I had a guy e-mail me saying that he had an autistic neighbor kid.  He had taken the kid ice fishing before but ice fishing didn't really excite him.  The guy bought some JawJackers and learned how to use them and took the autistic neighbor kid ice fishing again.  The kid caught fish on the JawJacker during that trip and became almost obsessed with it.  Now the kid wants to go ice fishing with him all the time and knows all the ins and outs of the JawJacker.   The guy stated that now the autistic kid had a new excitement in his life that he enjoyed and looked forward to and was always excited to go ice fishing with him.
So in my experience I have personally seen the  JawJacker help  people with disabilities like the man who was adversely affected by a stroke and the kid with autism.  I have seen the JawJacker help kids that become bored easily catch fish on the ice and want to go ice fishing again.  Kids can run around and play in the snow and do whatever they want due to their short attention spans  and when the JawJacker pops up they run over and catch a fish and grin from ear to ear.  The JawJacker in this regard has had a very positive effect on the sport of ice fishing as a whole.  There is even an outdoor sports center in Michigan that is run by their conservation department that teaches youth seminars every year and demonstrates to kids how to use the JawJacker along with other devices like conventional tip ups that are useful in ice fishing.   I believe that the JawJacker helps the sport of ice fishing and helps ice fisherman have a better time..   
I found some customer reviews of the JawJacker on some of the stores websites that carry it.  I wanted to show you these so that you can hear the same thing I am saying coming from other people and not just me.
1.  Here is a  random customer review on dick Sporting Goods from someone in Vermont that I found today:
★★★★★5 out of 5 stars.
· a month ago 
Perfect for trout & salmon
I've owned two Jaw Jackers for three seasons now. We primarily fish for rainbows and browns which tend to trip a flag, run a few feet and drop. The Jacker hooks these short strikes about 90% of the time. The fish also don't get a chance to swallow the bait/minnow. Easier to remove hook and let fish go if u want to.

2.  Here is a review I found on Cabelas Canada website:
★★★★★5 out of 5 stars.
· 6 years ago 
Works Perfect
so far im 12/14 for northerns using the jaw jacker all of them hooked perfectly in the corner of the mouth. only robbed of bait twice. it even sets the hook hard enough that if your not watching and the fish is on for a while it stays hooked until you get there

3.  Here are a couple reviews I found on Sportsmans Warehouse site showing parents use them with Kids.
Dec 10, 2014
Rated 5 out of 5
JawJacker Hook Setting Tip Up
Bought 2 of these to use for the kids because they have no attention span to jig. When I was jigging my rod, fish would come by and take either my jig or the jawjacker rod. When I put my rod down and dead stick both rods we didn't catch any fish at all. Great idea, I love it.

Jeremy Inouye
Nov 8, 2013
Rated 5 out of 5
JawJacker Hook Setting Tip Up
I have 2 of them and will be purchasing more. There great for pike fish and there is no easier way to dead stick then these. Great for kids and easy to use.

4.  Here is a review I found on Scheels website.

Great addition
We have been using these for 4 years and love them. The best thing about them is the fish no longer swallow the hook because they are hooked in the top of the mouth. This allows you to release them relatively unharmed. Because we can fish 6 poles in Wyoming I have19 of these. They are great for when you take kids ice fishing. I like the design of these the best of those on the market. You won't regret buying one.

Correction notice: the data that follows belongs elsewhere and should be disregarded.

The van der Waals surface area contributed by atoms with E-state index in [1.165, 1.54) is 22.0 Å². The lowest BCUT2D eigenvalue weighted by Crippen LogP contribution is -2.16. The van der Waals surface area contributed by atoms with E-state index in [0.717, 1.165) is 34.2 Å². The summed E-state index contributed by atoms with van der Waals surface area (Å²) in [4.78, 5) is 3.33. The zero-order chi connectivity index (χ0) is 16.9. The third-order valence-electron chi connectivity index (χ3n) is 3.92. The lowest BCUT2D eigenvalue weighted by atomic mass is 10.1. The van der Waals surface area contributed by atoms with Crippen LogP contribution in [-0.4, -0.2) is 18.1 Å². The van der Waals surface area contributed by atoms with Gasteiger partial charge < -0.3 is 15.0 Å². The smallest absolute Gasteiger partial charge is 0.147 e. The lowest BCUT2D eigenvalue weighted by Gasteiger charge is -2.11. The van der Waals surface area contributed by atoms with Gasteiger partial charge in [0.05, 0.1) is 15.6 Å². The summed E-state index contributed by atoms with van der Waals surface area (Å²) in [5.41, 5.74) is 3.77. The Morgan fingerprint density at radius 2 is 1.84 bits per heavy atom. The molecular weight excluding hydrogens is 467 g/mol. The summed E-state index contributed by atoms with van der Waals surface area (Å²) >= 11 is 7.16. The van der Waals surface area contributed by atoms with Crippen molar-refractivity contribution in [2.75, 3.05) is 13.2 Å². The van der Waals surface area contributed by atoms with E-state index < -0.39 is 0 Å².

December 5, 2018
5.   Here is another review on the Scheels website of someone greatefull they haven't lost any rods down the hole since using the JawJacker with their dead stick rods.  Rods sitting in rod holder are frequently pulled down the ice hole by fish which junks up the lake.  And I would hate to be the fish that had to drag a rod and reel around for the rest of my life.

I have twelve and going to get some more . have not lost a pole since. good buy.
November 24, 2018

Another subject I wanted to discuss is that  I have heard some people say that the JawJacker gives an unfair advantage to the fisherman.  That is probably what people who were using cane poles started saying about people who first used the rod and reel  and what  people using the old black braided line said about people who first started using clear monafilament.  The sport of fishing is always progressing just like everything else and I would hate to see someones prejudice or bias outlaw something that is good for both the fishery and the fisherman.  I do believe that the JawJacker helps people catch more fish which is the point of it all.  Catching fish means having  fun and that is what people who fish are there for.  The more fun they have the more likely they are to invite their buddies along that have never iced fish before and share it with them.  The more fun kids have ice fishing when they are little the more likely they are to keep ice fishing when they are older and share it with their kids. That means the sport of ice fishing will continue and people will continue to buy fishing equipment that helps businesses and fishing licenses that help Fish and Game departments. 
But just because people are having more fun doesn't mean that they are keeping more fish than they should be or harming the fishery.   Daily limits per fish species are still in effect and apply to all fisherman regardless of the type of fishing equipment they are using.  The fact is that lots of fisherman catch way more fish than they are allowed to keep in a day.  They just simply release the fish they don't want or aren't allowed to keep.   Lots of fisherman solely practice catch and release and don't keep fish.  Others keep just a few nice sized fish to eat when they go out.  Others keep their limit as often as they can which is ok by the law and completely legal.  So if a fisherman does catche more fish with the JawJacker than he would with rods in rod holders or standard tip ups it's not like he is going to keep more fish than he should and harm the fishery.